If 2016 is the year you’re going to finally launch your campaign, raise money online and live your dream, then you’ll be glad you stumbled on our latest article. Full of energy, enthusiasm and some fantastic techniques to help you reach your goals, our little catch up with John Lee Dumas couldn’t have been better timed.
It’s the second week of January, and most of us are starting to lose our grip on those New Years resolutions. Most of us, but not John. This is the year he’s decided to set Kickstarter on fire and by goodness, he’s off to a great start. Having raised $100,000 in a mere 33 hours and smashed his original $25,000 target, this digital savvy DJ (he runs a daily podcast) is now threatening to break Kickstarter records. His funding total is currently sitting at $200,000 and rising, and he’s got a few weeks left on the campaign clock. So how on Earth did he do it?
“I had a great team behind me.” John is happy to admit, “I have the crowdfunding expert Brandon T. Adams working with me, and Tom Morkes, who are experienced at launching books.”
Regular readers of our blog will remember Brandon as the energetic young campaigner even Kickstarter could scupper (they tried their best though). It might make a few of you feel a little better when we tell you this runaway success is John’s first ever campaign. Not that he’s a newcomer when it comes to digital businesses.
Three years ago, John set himself a daily goal of interviewing one entrepreneur. Fulfilling that goal led to the creation of a podcast that has garnered critical acclaim, seven-figure earnings and a following bigger than the population of Dallas. Can you see the theme here? John Lee Dumas has the formula for success down. Luckily for us, he’s bottled (well, bound it).
Enter The Freedom Journal, John’s newest project and the subject of all this Kickstarter success. Borrowing insight from the entrepreneurs on his show, and his own experience developing a digital business and raising money online, The Freedom Journal is a 100-day plan designed to help you achieve your goals, whatever they may be. And what if your goal is to emulate John’s success in the crowdfunding arena? Well, he’s got some tips to help you out with that too.
“Social media is huge; Facebook marketing really has been key to our success. I’ve also promoted the campaign on podcasts and shows besides my own.” He smiles ruefully, “Making sure they aired on day one of the campaigns was a challenge.” A ready-made audience of 1.2 million couldn’t have hurt either?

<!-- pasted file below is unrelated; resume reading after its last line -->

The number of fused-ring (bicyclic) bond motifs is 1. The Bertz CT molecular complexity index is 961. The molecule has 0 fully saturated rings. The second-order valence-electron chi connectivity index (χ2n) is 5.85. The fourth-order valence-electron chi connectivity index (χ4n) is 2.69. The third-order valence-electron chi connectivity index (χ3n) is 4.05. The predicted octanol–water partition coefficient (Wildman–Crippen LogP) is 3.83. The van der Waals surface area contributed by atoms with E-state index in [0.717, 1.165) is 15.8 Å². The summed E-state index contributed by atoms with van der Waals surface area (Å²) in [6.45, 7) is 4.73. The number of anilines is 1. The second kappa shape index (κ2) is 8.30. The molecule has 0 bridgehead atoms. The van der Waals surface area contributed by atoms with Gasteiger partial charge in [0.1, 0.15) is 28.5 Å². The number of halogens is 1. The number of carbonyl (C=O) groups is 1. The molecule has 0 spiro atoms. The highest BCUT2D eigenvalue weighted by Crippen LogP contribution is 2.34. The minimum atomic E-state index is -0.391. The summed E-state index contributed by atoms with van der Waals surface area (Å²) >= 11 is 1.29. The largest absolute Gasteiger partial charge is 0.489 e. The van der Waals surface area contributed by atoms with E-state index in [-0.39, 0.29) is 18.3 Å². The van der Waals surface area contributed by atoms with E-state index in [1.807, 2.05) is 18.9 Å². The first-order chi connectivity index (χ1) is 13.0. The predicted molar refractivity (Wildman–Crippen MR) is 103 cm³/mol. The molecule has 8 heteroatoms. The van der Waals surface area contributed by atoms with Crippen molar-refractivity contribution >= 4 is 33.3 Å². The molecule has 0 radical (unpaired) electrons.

“Of course I leveraged my audience!” John is happy to admit. “And my friends’ audiences. I asked everyone I could to help spread the word. I also have a guest coming on the show every day for the 33 days the campaign is running. They’ll talk about a particular time they set and accomplish a huge goal, and will hopefully encourage my listeners to back The Freedom Journal and learn how to do the same.”
He also set up some pretty unusual incentives, personally donating $25,000 to the very deserving Pencils of Promise every time his campaign hits a funding goal. “I have already given $25,000 to POP to help build a school in another country. Who knows how many others we’ll have helped by the end of this process.”
It seems to be running a theme with this campaign, the idea of helping people and empowering them to achieve their goals. “That’s one of the reasons I used crowdfunding to raise money.” John agrees, “I knew it would reach a large audience and get national media attention. This campaign was the best way to reach as many people as possible in a short time. Crowdfunding was instrumental in helping me to get the word out there and inspire more people.”
He’s not the first person (or the last) to highlight the advantages crowdfunding offers beyond just raising money online. So, are we likely to see any more potentially record-breaking campaigns from him in the future? John’s a little a cagey about that one, “You’ll just have to wait and see.” Between you and me, I think that means yes.